The Light from Above
They were astrologers, but don’t hold that against them. In that time, they were the wise, the seekers of knowledge who labored in the field of stars. Years of watching had made them quiet but curious. They were also wealthy, because people pay for good advice.
A new star appeared. Today we might call this a scientific discovery or just another fact. For the stargazers, this event had a meaning that sent them on their journey. They expected to find something wonderful, and they weren’t distracted by Herod’s court or conniving. In the presence of a poor family on the road, they recognized why they had come and sank to the ground in gratitude.
Maybe we have grown too skeptical. Someone looking for signs today is pitied. Savvy minds long ago decided that the universe has no purpose or direction. Children learn not to ask--what does it mean?--since nothing intelligible is said on that topic. We accumulate knowledge with fervor, but when it comes to meaning, just figure it out yourself.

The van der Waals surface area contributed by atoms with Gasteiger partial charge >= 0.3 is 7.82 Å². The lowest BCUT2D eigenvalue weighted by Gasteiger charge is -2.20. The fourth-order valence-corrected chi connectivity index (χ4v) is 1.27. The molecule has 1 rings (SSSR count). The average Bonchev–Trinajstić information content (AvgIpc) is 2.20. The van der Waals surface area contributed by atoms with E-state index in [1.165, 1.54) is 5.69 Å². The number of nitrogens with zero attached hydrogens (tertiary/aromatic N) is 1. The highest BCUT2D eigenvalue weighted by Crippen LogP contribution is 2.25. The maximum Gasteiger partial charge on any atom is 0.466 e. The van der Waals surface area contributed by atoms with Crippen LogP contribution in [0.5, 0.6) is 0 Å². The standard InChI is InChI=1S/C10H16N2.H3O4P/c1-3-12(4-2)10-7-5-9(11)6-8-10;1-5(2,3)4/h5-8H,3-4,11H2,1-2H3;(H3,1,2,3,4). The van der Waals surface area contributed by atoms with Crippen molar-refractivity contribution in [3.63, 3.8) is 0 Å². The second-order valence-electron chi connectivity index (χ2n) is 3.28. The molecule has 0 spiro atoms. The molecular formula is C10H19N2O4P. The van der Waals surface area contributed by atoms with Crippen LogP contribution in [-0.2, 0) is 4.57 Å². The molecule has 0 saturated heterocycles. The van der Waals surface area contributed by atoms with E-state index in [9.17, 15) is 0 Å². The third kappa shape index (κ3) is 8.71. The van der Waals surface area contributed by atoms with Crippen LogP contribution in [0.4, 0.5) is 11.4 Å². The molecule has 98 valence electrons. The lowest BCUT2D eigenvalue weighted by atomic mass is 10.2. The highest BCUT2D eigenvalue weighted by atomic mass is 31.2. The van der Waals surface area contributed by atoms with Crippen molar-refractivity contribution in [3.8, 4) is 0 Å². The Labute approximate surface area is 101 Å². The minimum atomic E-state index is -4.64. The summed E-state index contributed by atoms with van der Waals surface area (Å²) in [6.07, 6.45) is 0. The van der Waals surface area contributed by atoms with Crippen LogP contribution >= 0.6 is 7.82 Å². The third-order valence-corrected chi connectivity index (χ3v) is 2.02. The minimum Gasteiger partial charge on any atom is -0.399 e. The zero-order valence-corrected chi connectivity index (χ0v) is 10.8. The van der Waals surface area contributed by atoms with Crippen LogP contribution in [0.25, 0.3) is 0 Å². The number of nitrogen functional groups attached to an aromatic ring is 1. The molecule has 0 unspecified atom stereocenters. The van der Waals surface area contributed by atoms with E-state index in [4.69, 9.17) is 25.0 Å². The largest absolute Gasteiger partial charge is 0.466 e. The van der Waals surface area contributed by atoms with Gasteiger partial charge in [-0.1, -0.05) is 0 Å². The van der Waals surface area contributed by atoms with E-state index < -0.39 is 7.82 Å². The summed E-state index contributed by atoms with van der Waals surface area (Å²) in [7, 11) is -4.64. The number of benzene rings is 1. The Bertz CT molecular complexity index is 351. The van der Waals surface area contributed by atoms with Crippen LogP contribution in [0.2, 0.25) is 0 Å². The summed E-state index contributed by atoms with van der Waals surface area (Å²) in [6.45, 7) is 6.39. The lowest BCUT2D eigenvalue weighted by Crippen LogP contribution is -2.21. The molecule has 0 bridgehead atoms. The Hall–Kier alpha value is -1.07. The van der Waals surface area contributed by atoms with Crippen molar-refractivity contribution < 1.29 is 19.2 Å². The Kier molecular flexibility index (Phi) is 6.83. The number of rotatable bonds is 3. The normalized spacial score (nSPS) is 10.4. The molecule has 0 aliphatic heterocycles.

Skeptics rehearse the errors that dog human existence; they carp about how sensing, language, or even time gets in the way of truth. Augustine calls them pretenders. They pretend that humans aren’t worthy of truth. But they really fear truth and what it might demand.
Truth brings meaning; it calls us out. A starry sky fills us with awe. A hungry person lays claim to the wealth of his community. Truth doesn’t belong to any one city or religion. Like light pouring from above, it draws peoples together and makes us one.
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